15. Speaking of seeing things from space. I love this shot from the ISS of the Sarychev eruption. I am guessing this has been posted a few times before, but it is still an amazing view!

  16. Hi

    today’s update showing only the quakes since the 29th, up to today 16h46 IMO time

    Video to follow in an hour or so….

    • Good to see you dfm! I’m looking forward to the video. 🙂 Will try to squeeze in a couple of hours sleep first. It may be morning here but it’s way too early to be awake!

  17. Geo Lurking: can we have a slow caldera collapse without an eruption? What about a fast one?
    So far I only know of one documented and confirmed caldera collapse in Iceland, Askja in 1875.

    • I think yes. It may not fully be without eruption, but caldera collapse is not by definition fast. It could be peicemeal, where only one section at a time drops in. Whether it’s something energetic, really depends on how fast things progress (such as a piston type event), or if two incompatible items come into contact with each other… such as water and magma.

      • So if just a small part of the caldera ‘lid’ fell in, followed by a whole load of ice, would that be enough to trigger a reaction?

      • Depends on what it hits when it gets down there. If it’s magma, does the water flash to steam at a rate that can build up a sizable pressure pulse? Or will it just steam off with no pressure build up at all?

        IN MY OPINION, the Tongariro “hobit launch” event that threw debris and ash 6.5 km in altitude, was a phreatic event. Super heated water, well above the critical point managed to instantly drop below the supercritical point and went to a vapor state instantly. If the proposed caldera collapse in Iceland can not retain or bottle up that pressure, it will be a much lower energy pulse and could amount to just a bunch of steam billowing out of the caldera.

            • Ok that one LOL I was thinking of the 10000 to 9000 BC eruptions there which were VEI 5 .Yes there could be eruptions of that type around the more active parts of the caldera in the early stages of an eruption but the main event would be heftier than that.That thick ice sheet creates a big unknown that’s why a large ice age eruption at a volcano like Tongariro with a recent history of smaller eruptions could be valid?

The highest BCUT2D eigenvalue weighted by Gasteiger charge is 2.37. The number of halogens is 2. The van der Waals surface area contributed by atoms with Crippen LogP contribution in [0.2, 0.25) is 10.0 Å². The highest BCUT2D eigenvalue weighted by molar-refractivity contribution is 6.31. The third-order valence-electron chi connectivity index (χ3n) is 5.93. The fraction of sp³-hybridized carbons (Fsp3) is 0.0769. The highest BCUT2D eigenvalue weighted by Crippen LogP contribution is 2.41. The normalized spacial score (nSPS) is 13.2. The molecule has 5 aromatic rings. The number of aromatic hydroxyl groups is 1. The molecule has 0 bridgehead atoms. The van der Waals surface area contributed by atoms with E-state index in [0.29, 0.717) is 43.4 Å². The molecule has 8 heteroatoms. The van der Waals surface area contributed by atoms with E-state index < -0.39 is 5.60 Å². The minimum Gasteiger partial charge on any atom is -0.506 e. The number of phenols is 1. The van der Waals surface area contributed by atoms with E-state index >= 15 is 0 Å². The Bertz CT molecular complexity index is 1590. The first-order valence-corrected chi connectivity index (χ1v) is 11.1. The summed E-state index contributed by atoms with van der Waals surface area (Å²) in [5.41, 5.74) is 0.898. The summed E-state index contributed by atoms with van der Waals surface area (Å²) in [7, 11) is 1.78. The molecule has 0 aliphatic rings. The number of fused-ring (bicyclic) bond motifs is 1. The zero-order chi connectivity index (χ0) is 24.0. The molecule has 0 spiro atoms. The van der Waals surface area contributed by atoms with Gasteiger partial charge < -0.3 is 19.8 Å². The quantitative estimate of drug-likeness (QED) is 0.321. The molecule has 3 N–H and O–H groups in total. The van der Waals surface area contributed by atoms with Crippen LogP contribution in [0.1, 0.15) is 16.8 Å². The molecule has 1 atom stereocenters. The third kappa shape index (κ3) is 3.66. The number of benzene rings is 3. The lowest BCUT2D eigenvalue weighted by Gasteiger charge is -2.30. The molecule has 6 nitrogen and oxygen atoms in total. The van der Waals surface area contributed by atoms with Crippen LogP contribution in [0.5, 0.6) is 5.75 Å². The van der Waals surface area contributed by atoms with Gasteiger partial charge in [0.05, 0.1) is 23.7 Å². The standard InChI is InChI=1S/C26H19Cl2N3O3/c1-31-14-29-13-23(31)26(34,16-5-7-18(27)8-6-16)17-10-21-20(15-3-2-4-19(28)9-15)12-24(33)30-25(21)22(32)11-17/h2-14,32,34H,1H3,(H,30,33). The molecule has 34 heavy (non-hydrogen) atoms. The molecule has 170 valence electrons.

• Something of that size and the banter about degassing will take a desolate back seat to the conversation. Without a really accurate model of the geometry of the caldera floor and the magma chamber, as well as a really good estimate of the withdrawn magma, it’s pretty hard to call that one either way. I lean towards the non alarmist mindset until I see data that points at that. Either way, I am far less than qualified to even hazard a guess about what will happen.

  18. I’ve just caught up with today’s posts.

    I missed the conversation earlier about the gender of the various Icelandic volcanoes. As the consensus seems to be that Bardarbunga is female, I’ll offer up my 6 year old son’s mishearing of its name:- he keeps calling it Barbarabunga.

    In general, my sons are intrigued by the idea that the Icelandic volcanoes are determined to be either male or female. What predicts/dictates an individual volcano’s gender?

  19. The rain clouds are receding, the sun has come out in an increasingly clear sky – and now we have a dust storm! 🙂

  20. This is a post without screenshot. Just before the sun is setting, a last time before we will all become crazy and post one screenshot (Mila1 of course) after the other. Hope you like it.

  21. Hello experts! Thank you for sharing your knowledge with us laymen. I’ve been following this eruption for a week now and have learned a lot more about Icelandic volcanoes. Studying the drum plots and tremor graphs is for a data nerd like me quite interesting – the best yet are those 3d-earthquake plots – and the live streams of course. Thanks to this blog we understand what’s going on on a more scientific deeper level. But I have a question for the seismic experts around here: What is causing those ticks in this drum plot: http://i60.tinypic.com/2ql9a9e.png Seen on a few stations farther north. Thank you for your kind advice.

  22. Hm, the Herðubreið/Herðubreiðartögl (sp?) swarm seems to be increasing in energy and moving closer to the surface – now several M2s just in the last hour at 2-3 km, and a M3+ earlier. Wonder if the general rifting going on could trigger something there as well in the next couple of days.

  23. Here is the video

    Bardarbunga earthquake animation 4D update 29 to 01-09-2014 16h46 (IMO time).

    All events are of magnitude over 1. I have added the presumed location of the erupting fissure. You will notice that there seems to be a “quake column” just near it.

    First view is from the north east (70°). It is an hour by hour change.

    Second view is from the top.

    Third view is an horizontal rotation with all the events.

    The title bar shows date and time of the events.

    The colorbar supplies date information (dot color, refer to left side) and terrain elevation (refer to right side).

    The size of the dots gives event magnitude information (refer to scale on the plot)

    Data is from IMO, with 99 % quality (manually checked).
    Terrain data comes from NOAA, etopo1 (ice)

    Made with Gnu Octave (Linux)